The benefits of reducing the reliance on third-party infrastructure for waste treatment and increasing onsite processing capacity include self-sufficiency and improved geographic distribution of processing capacity, reducing the need for long-distance transportation of waste.

Overall, the findings demonstrate the need to consider onsite waste treatment when developing plans for new hospitals. 



Key Theme Three: Net Zero Carbon
 

The third and final key review theme focuses on the NHS’s commitment to becoming a greener organisation and reaching net zero carbon emissions. As well as tackling the carbon emissions it directly controls, the NHS is also looking to reduce the emissions it can influence.

To reach its goal, the NHS has set two objectives:

  • For emissions the NHS directly controls: Reach net zero by 2040, with an ambition to reach an 80% reduction by 2028 to 2032.
  • For emissions the NHS can influence: Reach net zero by 2045, with an ambition to reach an 80% reduction by 2036 to 2039.

 

 

Sustainability 

 

Strategic priority: To proactively reduce carbon impact and improve the use of resources; promoting sustainable practices to protect the environment, improve local air quality, and reach the 2045 net zero target.
 

Measure of success: Achieve a 50% reduction in the carbon emissions produced from waste management by 2026, and an 80% reduction by 2028-32.
 

Review findings: With NHS Trusts and Foundations currently producing around 377,000 tonnes of waste every year, the reduction of the carbon emissions and environmental impact that results from clinical waste has become a key focus of the Clinical Waste Strategy. It’s clear that there’s a need for change in both thinking and behaviour when it comes to waste management to significantly reduce the high output of associated carbon emissions – the waste hierarchy highlights the importance of prioritising waste reduction and reuse when making decisions related to waste management.

Waste management contracts will be expected to include detailed and realistic CO2e reduction strategies such as waste reduction, reduced road miles, increased onsite waste treatment, and diversion from landfill. Waste Managers will also be expected to work closely across all NHS departments including procurement and purchasing to eliminate and reduce single-use items and packaging wherever possible, whilst increasing reuse.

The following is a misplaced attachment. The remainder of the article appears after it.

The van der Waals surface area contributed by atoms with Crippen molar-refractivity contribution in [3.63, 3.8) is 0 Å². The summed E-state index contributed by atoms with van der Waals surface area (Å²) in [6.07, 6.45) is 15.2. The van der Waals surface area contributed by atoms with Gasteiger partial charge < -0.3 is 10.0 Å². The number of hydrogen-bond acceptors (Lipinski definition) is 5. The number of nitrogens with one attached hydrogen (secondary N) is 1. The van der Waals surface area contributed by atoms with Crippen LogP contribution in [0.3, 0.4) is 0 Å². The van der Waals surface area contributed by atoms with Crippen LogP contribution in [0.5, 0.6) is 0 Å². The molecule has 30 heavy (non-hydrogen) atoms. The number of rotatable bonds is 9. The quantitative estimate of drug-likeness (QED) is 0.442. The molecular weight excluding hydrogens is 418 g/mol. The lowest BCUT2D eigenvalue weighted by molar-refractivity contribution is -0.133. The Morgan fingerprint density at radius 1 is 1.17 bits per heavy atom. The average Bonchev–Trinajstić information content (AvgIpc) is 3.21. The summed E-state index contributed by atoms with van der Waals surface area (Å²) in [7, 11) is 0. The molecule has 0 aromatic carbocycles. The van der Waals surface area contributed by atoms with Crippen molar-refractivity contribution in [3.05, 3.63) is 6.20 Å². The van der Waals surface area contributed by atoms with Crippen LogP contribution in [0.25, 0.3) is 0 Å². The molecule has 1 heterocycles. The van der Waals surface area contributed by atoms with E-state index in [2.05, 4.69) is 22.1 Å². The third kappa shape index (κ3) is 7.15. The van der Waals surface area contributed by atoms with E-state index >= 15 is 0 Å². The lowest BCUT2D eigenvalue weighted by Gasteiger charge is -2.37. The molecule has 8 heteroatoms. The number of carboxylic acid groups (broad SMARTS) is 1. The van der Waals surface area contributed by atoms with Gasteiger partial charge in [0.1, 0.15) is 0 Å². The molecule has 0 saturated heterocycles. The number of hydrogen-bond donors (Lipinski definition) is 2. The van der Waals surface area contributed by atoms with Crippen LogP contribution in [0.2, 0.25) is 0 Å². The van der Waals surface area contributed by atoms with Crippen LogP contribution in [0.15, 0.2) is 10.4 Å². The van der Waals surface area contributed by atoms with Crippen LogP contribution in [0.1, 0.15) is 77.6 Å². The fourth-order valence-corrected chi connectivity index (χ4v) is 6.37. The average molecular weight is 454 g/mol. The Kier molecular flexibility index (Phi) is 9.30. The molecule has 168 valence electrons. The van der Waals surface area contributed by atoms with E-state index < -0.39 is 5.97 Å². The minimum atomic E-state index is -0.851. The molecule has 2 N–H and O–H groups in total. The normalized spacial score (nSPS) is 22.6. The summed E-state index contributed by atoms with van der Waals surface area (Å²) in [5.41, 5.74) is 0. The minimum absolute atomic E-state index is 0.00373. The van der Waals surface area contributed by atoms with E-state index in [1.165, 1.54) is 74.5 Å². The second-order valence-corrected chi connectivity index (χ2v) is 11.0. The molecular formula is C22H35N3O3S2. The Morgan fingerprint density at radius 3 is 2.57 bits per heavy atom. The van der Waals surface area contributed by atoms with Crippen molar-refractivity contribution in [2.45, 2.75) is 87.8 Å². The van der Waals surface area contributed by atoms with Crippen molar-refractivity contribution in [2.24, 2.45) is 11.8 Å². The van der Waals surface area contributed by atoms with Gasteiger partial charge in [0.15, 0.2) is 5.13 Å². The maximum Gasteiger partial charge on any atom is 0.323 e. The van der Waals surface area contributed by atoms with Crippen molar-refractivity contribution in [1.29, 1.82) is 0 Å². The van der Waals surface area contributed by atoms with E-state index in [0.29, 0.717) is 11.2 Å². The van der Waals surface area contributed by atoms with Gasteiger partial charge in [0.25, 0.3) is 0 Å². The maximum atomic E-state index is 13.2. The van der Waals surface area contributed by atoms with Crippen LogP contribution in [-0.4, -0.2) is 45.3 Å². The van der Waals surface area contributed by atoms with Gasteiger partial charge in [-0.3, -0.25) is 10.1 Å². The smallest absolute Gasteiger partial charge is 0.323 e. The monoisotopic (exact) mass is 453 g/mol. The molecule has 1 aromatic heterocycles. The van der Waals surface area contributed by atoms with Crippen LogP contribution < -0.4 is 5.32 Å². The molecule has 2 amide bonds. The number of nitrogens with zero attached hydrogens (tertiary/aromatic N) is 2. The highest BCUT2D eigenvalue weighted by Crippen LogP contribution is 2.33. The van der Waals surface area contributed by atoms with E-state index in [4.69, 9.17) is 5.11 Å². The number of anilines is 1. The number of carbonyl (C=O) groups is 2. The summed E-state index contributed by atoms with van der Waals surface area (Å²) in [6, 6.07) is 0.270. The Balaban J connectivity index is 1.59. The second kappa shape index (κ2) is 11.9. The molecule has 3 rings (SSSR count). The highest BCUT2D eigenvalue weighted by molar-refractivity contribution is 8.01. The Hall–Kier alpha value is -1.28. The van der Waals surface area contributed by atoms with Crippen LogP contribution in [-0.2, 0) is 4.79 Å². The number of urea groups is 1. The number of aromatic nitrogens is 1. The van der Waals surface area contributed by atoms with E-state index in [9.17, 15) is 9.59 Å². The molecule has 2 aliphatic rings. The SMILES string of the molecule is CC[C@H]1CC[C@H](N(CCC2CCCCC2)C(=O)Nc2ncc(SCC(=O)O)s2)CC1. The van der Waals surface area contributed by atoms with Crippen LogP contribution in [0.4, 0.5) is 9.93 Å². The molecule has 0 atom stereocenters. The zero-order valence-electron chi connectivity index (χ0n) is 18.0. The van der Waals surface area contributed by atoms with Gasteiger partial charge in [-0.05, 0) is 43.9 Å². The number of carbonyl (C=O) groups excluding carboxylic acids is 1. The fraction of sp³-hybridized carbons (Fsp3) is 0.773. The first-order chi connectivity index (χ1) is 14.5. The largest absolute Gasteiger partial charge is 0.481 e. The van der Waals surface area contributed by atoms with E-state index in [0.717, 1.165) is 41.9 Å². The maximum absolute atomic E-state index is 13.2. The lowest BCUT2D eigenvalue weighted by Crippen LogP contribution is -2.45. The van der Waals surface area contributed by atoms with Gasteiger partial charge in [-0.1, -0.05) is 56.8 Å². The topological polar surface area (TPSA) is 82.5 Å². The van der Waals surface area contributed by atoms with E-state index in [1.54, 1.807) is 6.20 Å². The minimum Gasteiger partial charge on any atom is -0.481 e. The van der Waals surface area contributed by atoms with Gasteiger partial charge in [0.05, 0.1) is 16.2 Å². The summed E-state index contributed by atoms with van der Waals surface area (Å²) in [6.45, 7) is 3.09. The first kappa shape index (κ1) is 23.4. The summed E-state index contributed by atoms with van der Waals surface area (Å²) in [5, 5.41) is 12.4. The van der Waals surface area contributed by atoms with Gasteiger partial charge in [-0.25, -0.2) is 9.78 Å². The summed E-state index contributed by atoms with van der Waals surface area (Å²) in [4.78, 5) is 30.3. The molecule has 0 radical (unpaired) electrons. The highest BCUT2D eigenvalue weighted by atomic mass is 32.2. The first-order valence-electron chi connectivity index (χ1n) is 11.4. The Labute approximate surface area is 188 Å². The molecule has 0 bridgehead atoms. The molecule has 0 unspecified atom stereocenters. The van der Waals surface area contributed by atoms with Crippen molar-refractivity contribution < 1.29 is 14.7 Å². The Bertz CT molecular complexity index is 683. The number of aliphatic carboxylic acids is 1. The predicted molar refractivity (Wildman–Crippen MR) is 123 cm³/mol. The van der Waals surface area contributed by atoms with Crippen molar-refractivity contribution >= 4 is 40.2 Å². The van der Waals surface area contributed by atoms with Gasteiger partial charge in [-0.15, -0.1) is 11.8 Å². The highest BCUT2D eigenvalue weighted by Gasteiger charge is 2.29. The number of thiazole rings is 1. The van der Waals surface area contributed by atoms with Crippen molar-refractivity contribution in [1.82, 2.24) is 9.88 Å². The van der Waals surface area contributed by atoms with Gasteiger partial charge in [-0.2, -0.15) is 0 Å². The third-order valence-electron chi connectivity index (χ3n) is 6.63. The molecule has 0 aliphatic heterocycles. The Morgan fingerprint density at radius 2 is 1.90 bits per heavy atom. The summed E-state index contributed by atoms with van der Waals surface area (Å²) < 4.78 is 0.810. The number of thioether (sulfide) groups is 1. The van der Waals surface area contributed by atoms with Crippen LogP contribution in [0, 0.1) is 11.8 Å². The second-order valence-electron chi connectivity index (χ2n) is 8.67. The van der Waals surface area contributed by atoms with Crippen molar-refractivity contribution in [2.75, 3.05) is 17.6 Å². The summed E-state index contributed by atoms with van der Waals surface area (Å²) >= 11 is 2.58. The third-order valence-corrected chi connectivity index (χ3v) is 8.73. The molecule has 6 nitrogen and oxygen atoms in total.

The Targets of the NHS Clinical Waste Strategy


Using the measures of success taken from the key themes, their related areas and strategic priorities, the NHS has developed a chronological timeline of its Clinical Waste Strategy that holds the measures of success to target dates.

  • 2023: (Workforce) 100% of NHS trusts and foundation trusts have dedicated Waste Managers (at least 0.5 FTE) with accountable individuals for waste management identified across all providers.
  • 2023: (Infrastructure) All NHS providers introduce arrangements for the management of the offensive waste stream.
  • 2024: (Data) All clinical waste generated by NHS providers is regularly reported with a minimum of 95% accuracy.
  • 2026: (Sustainability) 50% reduction in carbon emissions produced from waste management in NHS organisations (leads to 80% reduction in carbon emissions by 2028).
  • 2026: (Compliance) All NHS providers achieve clinical waste segregation targets of 20:20:60 HTI (High-Temperature Incineration), AT (Alternative Treatment), and OW (Offensive Waste).
  • 2030: (Commercial) The average net cost of clinical waste management reduces by 15% per tonne of waste.
     

We’re excited to see how the next few years unfold and the effect of this Clinical Waste Strategy as its implemented and upheld across the NHS. 



Are You Looking for Support to Execute the Clinical Waste Strategy?

 

We’re here to help! At Sharpsmart, we’re no strangers to developing and implementing bespoke waste management strategies designed to help Hospital Trusts and Foundations reduce waste volumes, comply with legislation, and reach sustainability benchmarks. We’re much more than just a waste management service and our work doesn’t end at the loading dock – our expert waste consultants work with your teams inside the four walls of your organisation. Please don’t hesitate to get in touch.

 

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Josh Glover

Josh Glover

As a natural storyteller driven by curiosity, Josh aims to educate and engage through informative and thought-provoking content; working towards a safer and more sustainable healthcare system.